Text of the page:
(As it stands, I'm actually 1 of the 87 remaining devout Roman Catholics under 30 in North America. Small numbers, big faith, am I right?!)
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written by Sue, November 12, 2012
Point of disambiguation (and synechdoche and metonymy) - "the bishops" might mean, the USCCB, or an (unspecified) group of bishops. It might be more legitimate, however, to address this column to the *individual* bishop, which is where the seat of authority resides, not in the collective. This works as a curative against the pernicious tendency for bishops to actually fade into anonymity in the presence of a bishops' conference.

As I noted in an earlier comment: "The Diocese of Lincoln wrote the following on 9/2/2011, "Bishops and Priests", in its Southern Nebraska Register:

"In his 1986 book, "The Ratzinger Report", (published by Ignatius Press), the future Pope Benedict XVI spoke to the journalist, Vittorio Messori, at some length about what he saw as certain drawbacks deriving from excessive and exaggerated importance sometimes being attributed to national or regional Bishops’ Conferences and to their undertakings. He said, for instance, "It happens that with some Bishops there is a certain lack of a sense of individual responsibility, and the delegation of his inalienable powers as shepherd and teacher to the structures of the local (Bishops’) conference leads to letting what should remain very personal lapse into anonymity. The group of Bishops united in the conferences depends in their decisions upon other groups, as for example, upon commissions (committees) that have been established to prepare draft proposals. It happens then that the search for agreement between different tendencies and the effort at mediation often yield flattened documents in which decisive positions, where they might be necessary, are weakened."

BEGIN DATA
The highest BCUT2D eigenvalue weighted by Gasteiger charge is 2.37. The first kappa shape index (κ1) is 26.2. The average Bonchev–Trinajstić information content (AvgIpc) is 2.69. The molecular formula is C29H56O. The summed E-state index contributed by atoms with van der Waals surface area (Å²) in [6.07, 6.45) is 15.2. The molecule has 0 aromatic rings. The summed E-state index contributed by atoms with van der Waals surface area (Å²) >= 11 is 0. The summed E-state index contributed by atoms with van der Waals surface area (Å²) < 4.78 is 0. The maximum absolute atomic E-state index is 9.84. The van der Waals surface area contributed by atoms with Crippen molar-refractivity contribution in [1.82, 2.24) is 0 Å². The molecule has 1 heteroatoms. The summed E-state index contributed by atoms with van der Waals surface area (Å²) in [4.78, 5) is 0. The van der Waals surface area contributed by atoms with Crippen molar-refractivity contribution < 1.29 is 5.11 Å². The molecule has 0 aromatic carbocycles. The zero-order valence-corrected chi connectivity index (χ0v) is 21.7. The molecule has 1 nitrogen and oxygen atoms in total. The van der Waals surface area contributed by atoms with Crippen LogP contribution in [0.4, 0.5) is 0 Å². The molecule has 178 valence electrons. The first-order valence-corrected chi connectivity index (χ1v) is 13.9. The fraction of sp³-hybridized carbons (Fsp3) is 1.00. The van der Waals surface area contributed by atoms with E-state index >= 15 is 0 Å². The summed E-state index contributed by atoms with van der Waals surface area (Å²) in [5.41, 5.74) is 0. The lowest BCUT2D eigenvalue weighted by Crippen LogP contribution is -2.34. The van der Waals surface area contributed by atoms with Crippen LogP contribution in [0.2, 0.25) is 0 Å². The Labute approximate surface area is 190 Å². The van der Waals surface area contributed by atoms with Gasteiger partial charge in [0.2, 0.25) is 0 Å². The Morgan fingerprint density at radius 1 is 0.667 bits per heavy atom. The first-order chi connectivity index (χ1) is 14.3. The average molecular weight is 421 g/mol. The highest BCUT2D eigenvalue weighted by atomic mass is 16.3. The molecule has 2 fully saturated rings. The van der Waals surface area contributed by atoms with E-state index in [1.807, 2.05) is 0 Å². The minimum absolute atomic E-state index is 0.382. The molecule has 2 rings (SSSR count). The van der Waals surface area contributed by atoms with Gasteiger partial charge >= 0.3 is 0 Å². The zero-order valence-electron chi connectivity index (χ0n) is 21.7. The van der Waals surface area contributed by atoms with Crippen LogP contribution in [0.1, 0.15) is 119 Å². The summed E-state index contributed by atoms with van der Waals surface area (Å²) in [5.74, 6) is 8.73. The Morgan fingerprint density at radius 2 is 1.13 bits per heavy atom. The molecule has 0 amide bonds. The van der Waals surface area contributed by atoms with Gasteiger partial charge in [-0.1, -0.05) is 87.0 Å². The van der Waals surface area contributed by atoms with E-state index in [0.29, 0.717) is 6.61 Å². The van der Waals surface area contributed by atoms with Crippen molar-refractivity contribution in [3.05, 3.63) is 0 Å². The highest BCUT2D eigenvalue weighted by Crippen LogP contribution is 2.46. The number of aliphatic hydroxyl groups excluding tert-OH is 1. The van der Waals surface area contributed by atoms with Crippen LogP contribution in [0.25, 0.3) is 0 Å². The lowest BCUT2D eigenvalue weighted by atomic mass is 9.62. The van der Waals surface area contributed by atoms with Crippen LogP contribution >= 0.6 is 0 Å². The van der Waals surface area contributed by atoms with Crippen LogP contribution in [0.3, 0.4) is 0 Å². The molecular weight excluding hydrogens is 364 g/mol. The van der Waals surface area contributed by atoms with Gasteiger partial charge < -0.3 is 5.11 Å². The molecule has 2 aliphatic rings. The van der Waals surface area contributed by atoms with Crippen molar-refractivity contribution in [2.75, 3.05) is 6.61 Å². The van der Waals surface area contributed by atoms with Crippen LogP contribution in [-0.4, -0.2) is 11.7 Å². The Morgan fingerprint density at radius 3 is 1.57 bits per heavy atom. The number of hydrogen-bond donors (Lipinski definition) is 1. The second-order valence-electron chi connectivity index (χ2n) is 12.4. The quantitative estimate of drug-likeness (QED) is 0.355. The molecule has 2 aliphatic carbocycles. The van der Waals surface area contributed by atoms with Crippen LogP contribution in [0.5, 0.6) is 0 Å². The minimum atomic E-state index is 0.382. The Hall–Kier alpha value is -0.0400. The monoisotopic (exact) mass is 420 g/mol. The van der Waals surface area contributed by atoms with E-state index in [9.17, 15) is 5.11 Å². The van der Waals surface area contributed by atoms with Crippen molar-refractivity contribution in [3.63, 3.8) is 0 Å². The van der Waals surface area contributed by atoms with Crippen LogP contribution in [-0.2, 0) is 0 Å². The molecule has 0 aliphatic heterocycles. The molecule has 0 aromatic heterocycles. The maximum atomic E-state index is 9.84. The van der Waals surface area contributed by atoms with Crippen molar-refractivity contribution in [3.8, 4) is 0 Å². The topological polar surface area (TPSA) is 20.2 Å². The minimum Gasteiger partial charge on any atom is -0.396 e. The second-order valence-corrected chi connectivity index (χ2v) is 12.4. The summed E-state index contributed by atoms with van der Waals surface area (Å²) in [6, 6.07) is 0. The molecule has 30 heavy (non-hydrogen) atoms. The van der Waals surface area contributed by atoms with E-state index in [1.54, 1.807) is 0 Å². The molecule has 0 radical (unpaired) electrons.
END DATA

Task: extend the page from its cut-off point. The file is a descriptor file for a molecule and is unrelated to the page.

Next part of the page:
He then gave an example from the 1930’s in his native country of Germany. "Well, the really powerful documents against National Socialism (the Nazi doctrines) were those that came from individual courageous Bishops. The documents of the (Bishops’) Conference, on the contrary, were often rather wan and too weak with respect to what the tragedy called for." "
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written by debby, November 12, 2012
dear RR - i must say: FAB-U-LOUS post. truly one of your best pieces of work here. i wish i had the ability to personally hand a copy to each Bishop, along with his favorite home-baked cookies of course. (the woman approach to the MAN, tho he may choke on them while readying. some things never change, ever since eve gave adam an apple...)